Skip Navigation U.S. Department of Health and Human Services
Agency for Healthcare Research Quality
Archive print banner

Children's Health

This information is for reference purposes only. It was current when produced and may now be outdated. Archive material is no longer maintained, and some links may not work. Persons with disabilities having difficulty accessing this information should contact us at: Let us know the nature of the problem, the Web address of what you want, and your contact information.

Please go to for current information.

Good communication between doctors, parents, and children remains the cornerstone of high quality pediatric care

Good communication between doctors and parents and their children is an essential component of high-quality pediatric care. Fortunately, this is an area in which parents report few problems, according to a recently developed consumer survey. The Child Care Survey from the Consumer Assessment of Health Plans Study (CAHPS®) was designed to assess the interpersonal care of children based on parental responses. Field testing of the survey revealed that 3,083 Washington State employees who were insured through the State employee benefits program rated personal doctors most highly. They rated overall care and specialty care nearly as well and rated plan administration lowest. Parent-doctor and child-doctor communication, as well as spending sufficient time with the child, appeared most important to families in their assessments of overall care and of personal doctors.

Parents generally reported positive experiences with their child's health care. They rated their personal doctor's care as high quality (8.37 on a 0-10 scale), and they viewed the overall quality of care and care provided by their child's specialist only slightly less well (8.27 and 8.21, respectively). The mean overall rating of the health plan was lower (7.07). Almost all parents (88 percent) reported that it was easy to find a personal doctor among the plan's choices, and 82 percent indicated they were always or usually able to get help when they phoned their doctor.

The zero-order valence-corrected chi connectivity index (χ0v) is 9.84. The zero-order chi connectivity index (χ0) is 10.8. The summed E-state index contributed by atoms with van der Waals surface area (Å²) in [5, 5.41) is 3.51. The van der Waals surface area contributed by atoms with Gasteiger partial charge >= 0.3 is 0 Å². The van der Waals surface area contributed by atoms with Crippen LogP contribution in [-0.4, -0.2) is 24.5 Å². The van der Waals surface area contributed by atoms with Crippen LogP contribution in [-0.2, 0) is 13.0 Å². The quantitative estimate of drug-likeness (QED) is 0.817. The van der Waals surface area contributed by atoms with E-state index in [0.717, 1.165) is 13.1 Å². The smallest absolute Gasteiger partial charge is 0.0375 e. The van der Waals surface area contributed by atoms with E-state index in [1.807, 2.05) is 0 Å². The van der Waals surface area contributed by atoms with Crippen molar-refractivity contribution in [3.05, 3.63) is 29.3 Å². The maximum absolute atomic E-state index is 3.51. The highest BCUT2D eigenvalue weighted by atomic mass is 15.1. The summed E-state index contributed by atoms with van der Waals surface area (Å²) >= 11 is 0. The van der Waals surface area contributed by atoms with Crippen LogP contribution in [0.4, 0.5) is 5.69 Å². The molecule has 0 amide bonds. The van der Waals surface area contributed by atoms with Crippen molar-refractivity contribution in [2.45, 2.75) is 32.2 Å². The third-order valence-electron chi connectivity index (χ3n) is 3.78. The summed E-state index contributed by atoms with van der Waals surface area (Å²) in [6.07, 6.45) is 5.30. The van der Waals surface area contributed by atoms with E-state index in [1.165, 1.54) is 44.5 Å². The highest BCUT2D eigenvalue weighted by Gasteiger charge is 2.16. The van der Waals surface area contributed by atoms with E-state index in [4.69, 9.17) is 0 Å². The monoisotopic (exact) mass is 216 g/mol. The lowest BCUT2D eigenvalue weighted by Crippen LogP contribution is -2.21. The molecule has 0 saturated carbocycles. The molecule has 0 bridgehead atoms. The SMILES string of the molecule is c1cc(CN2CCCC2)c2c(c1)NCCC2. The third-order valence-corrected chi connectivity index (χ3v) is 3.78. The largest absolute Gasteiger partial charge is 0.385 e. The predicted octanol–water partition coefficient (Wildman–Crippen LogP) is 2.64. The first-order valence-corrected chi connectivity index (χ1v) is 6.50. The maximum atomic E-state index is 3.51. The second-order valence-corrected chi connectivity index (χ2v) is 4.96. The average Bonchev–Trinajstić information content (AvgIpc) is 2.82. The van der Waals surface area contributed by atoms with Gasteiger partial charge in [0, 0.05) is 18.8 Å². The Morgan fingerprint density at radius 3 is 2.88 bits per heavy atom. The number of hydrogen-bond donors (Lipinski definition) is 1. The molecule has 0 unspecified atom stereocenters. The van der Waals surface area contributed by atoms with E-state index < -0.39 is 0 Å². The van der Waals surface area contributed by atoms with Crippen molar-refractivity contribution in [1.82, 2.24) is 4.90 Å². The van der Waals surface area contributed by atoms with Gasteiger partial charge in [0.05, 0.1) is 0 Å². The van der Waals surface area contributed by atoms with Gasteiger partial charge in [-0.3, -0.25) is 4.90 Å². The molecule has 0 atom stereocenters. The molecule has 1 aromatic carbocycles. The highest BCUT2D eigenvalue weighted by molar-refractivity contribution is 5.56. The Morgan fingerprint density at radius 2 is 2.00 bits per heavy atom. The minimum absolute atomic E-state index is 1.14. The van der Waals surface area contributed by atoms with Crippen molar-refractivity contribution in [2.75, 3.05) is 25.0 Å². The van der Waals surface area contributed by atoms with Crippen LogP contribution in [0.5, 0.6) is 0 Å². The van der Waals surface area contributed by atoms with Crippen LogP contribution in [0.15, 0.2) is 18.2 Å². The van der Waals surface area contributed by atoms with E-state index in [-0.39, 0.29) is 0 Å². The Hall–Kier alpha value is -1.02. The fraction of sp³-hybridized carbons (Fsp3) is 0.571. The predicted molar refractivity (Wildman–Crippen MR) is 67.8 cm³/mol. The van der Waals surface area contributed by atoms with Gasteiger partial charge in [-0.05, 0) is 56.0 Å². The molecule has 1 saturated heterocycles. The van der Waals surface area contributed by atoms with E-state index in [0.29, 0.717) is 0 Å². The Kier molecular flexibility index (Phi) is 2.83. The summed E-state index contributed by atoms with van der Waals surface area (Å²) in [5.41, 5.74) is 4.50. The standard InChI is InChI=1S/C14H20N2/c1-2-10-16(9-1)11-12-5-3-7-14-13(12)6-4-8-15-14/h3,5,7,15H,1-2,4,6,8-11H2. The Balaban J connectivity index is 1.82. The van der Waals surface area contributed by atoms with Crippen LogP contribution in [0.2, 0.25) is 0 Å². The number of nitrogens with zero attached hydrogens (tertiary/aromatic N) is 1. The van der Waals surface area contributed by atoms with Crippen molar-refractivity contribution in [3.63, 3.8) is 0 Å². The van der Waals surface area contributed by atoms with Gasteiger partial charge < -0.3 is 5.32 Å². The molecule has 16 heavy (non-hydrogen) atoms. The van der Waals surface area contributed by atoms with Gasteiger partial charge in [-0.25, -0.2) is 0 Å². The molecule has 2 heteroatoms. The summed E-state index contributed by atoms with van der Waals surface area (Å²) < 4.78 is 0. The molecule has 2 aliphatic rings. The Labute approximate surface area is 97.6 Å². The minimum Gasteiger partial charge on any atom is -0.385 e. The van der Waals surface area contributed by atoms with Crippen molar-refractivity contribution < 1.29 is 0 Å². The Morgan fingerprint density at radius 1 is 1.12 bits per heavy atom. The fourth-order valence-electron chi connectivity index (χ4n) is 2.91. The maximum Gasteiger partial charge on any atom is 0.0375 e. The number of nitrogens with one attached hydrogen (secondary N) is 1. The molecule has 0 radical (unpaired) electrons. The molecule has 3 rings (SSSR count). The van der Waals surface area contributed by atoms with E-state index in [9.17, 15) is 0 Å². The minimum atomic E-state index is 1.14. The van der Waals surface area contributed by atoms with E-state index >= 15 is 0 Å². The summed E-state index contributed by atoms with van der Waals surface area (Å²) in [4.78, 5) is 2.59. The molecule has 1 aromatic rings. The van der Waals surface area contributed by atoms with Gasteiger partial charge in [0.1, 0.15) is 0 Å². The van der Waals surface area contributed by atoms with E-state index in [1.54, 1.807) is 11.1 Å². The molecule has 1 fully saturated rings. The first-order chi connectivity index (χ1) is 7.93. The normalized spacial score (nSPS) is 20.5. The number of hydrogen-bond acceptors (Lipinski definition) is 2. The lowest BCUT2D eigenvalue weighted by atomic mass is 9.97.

Access to specialists was more difficult. Among those whose child needed to see specialists in the past 6 months, 13.4 percent reported the child was not able to see a specialist, and 25 percent noted it was not easy to get a specialty referral when needed. Performance in the more administrative aspects of health care, such as waiting times, was rated lower but did not influence the overall experience as strongly as the physician relationship, according to the researchers. Their work was supported in part by the Agency for Health Care Policy and Research (HS09205).

See "The Consumer Assessment of Health Plan Study (CAHPS®) survey of children's health care," by Charles J. Homer, M.D., M.P.H., Floyd J. Fowler, Ph.D., Patricia M. Gallagher, and others, in the July 1999 Joint Commission Journal on Quality Improvement 25(7), pp. 369-377.

Return to Contents
Proceed to Next Article

The information on this page is archived and provided for reference purposes only.


AHRQ Advancing Excellence in Health Care